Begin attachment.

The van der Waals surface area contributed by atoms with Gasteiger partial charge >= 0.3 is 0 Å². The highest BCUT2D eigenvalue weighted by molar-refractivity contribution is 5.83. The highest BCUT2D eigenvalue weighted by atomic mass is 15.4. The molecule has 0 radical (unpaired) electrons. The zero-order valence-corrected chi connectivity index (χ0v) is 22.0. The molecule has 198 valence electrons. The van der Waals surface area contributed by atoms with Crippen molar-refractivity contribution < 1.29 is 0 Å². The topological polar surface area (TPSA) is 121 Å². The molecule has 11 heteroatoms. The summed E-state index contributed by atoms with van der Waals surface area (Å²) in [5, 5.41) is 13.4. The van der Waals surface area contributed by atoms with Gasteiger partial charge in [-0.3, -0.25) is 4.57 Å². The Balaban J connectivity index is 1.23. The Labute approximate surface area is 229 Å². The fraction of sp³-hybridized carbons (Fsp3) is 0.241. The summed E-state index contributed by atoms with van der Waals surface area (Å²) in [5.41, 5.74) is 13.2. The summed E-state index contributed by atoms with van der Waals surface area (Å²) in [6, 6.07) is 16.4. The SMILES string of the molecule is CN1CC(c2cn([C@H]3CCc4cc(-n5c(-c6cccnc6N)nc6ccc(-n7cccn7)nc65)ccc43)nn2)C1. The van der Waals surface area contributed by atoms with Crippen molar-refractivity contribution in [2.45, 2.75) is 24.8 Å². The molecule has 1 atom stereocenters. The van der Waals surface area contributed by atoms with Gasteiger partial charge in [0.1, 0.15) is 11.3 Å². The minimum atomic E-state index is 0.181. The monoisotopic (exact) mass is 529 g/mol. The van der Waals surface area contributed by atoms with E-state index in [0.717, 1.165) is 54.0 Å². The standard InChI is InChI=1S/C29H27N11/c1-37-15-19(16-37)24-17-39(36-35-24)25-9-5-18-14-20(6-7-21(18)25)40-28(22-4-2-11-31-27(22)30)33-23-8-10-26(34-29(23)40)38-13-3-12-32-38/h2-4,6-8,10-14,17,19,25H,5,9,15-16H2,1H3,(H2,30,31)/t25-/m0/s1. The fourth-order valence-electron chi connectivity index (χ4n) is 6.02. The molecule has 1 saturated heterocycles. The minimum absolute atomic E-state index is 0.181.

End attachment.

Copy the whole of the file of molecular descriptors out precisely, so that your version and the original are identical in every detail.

The van der Waals surface area contributed by atoms with Gasteiger partial charge >= 0.3 is 0 Å². The highest BCUT2D eigenvalue weighted by molar-refractivity contribution is 5.83. The highest BCUT2D eigenvalue weighted by atomic mass is 15.4. The molecule has 0 radical (unpaired) electrons. The zero-order valence-corrected chi connectivity index (χ0v) is 22.0. The molecule has 198 valence electrons. The van der Waals surface area contributed by atoms with Crippen molar-refractivity contribution < 1.29 is 0 Å². The topological polar surface area (TPSA) is 121 Å². The molecule has 11 heteroatoms. The summed E-state index contributed by atoms with van der Waals surface area (Å²) in [5, 5.41) is 13.4. The van der Waals surface area contributed by atoms with Gasteiger partial charge in [-0.3, -0.25) is 4.57 Å². The Balaban J connectivity index is 1.23. The Labute approximate surface area is 229 Å². The fraction of sp³-hybridized carbons (Fsp3) is 0.241. The summed E-state index contributed by atoms with van der Waals surface area (Å²) in [5.41, 5.74) is 13.2. The summed E-state index contributed by atoms with van der Waals surface area (Å²) in [6, 6.07) is 16.4. The SMILES string of the molecule is CN1CC(c2cn([C@H]3CCc4cc(-n5c(-c6cccnc6N)nc6ccc(-n7cccn7)nc65)ccc43)nn2)C1. The van der Waals surface area contributed by atoms with Crippen molar-refractivity contribution in [2.45, 2.75) is 24.8 Å². The molecule has 1 atom stereocenters. The van der Waals surface area contributed by atoms with Gasteiger partial charge in [0.1, 0.15) is 11.3 Å². The minimum atomic E-state index is 0.181. The monoisotopic (exact) mass is 529 g/mol. The van der Waals surface area contributed by atoms with E-state index in [0.717, 1.165) is 54.0 Å². The standard InChI is InChI=1S/C29H27N11/c1-37-15-19(16-37)24-17-39(36-35-24)25-9-5-18-14-20(6-7-21(18)25)40-28(22-4-2-11-31-27(22)30)33-23-8-10-26(34-29(23)40)38-13-3-12-32-38/h2-4,6-8,10-14,17,19,25H,5,9,15-16H2,1H3,(H2,30,31)/t25-/m0/s1. The fourth-order valence-electron chi connectivity index (χ4n) is 6.02. The molecule has 1 saturated heterocycles. The minimum absolute atomic E-state index is 0.181.